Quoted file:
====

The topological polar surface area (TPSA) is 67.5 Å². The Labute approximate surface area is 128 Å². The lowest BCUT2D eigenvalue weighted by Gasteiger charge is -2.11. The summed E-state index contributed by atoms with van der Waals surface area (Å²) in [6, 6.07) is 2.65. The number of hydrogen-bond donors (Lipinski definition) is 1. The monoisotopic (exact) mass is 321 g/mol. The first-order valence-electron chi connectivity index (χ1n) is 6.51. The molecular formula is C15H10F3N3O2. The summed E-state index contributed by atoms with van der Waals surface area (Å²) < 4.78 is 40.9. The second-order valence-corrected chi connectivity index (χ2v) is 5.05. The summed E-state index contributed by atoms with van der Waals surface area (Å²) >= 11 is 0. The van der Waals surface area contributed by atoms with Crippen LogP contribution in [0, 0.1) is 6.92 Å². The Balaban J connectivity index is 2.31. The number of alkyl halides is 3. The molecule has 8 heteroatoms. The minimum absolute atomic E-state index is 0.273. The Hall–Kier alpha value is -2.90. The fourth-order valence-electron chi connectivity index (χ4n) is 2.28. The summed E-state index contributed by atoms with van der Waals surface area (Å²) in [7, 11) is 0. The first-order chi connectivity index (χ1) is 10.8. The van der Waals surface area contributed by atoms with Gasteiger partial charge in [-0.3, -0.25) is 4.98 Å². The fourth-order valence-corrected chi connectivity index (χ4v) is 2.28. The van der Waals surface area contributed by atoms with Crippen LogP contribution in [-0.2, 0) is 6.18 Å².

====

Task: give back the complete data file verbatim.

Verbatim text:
The topological polar surface area (TPSA) is 67.5 Å². The Labute approximate surface area is 128 Å². The lowest BCUT2D eigenvalue weighted by Gasteiger charge is -2.11. The summed E-state index contributed by atoms with van der Waals surface area (Å²) in [6, 6.07) is 2.65. The number of hydrogen-bond donors (Lipinski definition) is 1. The monoisotopic (exact) mass is 321 g/mol. The first-order valence-electron chi connectivity index (χ1n) is 6.51. The molecular formula is C15H10F3N3O2. The summed E-state index contributed by atoms with van der Waals surface area (Å²) < 4.78 is 40.9. The second-order valence-corrected chi connectivity index (χ2v) is 5.05. The summed E-state index contributed by atoms with van der Waals surface area (Å²) >= 11 is 0. The van der Waals surface area contributed by atoms with Crippen LogP contribution in [0, 0.1) is 6.92 Å². The Balaban J connectivity index is 2.31. The number of alkyl halides is 3. The molecule has 8 heteroatoms. The minimum absolute atomic E-state index is 0.273. The Hall–Kier alpha value is -2.90. The fourth-order valence-electron chi connectivity index (χ4n) is 2.28. The summed E-state index contributed by atoms with van der Waals surface area (Å²) in [7, 11) is 0. The first-order chi connectivity index (χ1) is 10.8. The van der Waals surface area contributed by atoms with Gasteiger partial charge in [-0.3, -0.25) is 4.98 Å². The fourth-order valence-corrected chi connectivity index (χ4v) is 2.28. The van der Waals surface area contributed by atoms with Crippen LogP contribution in [-0.2, 0) is 6.18 Å².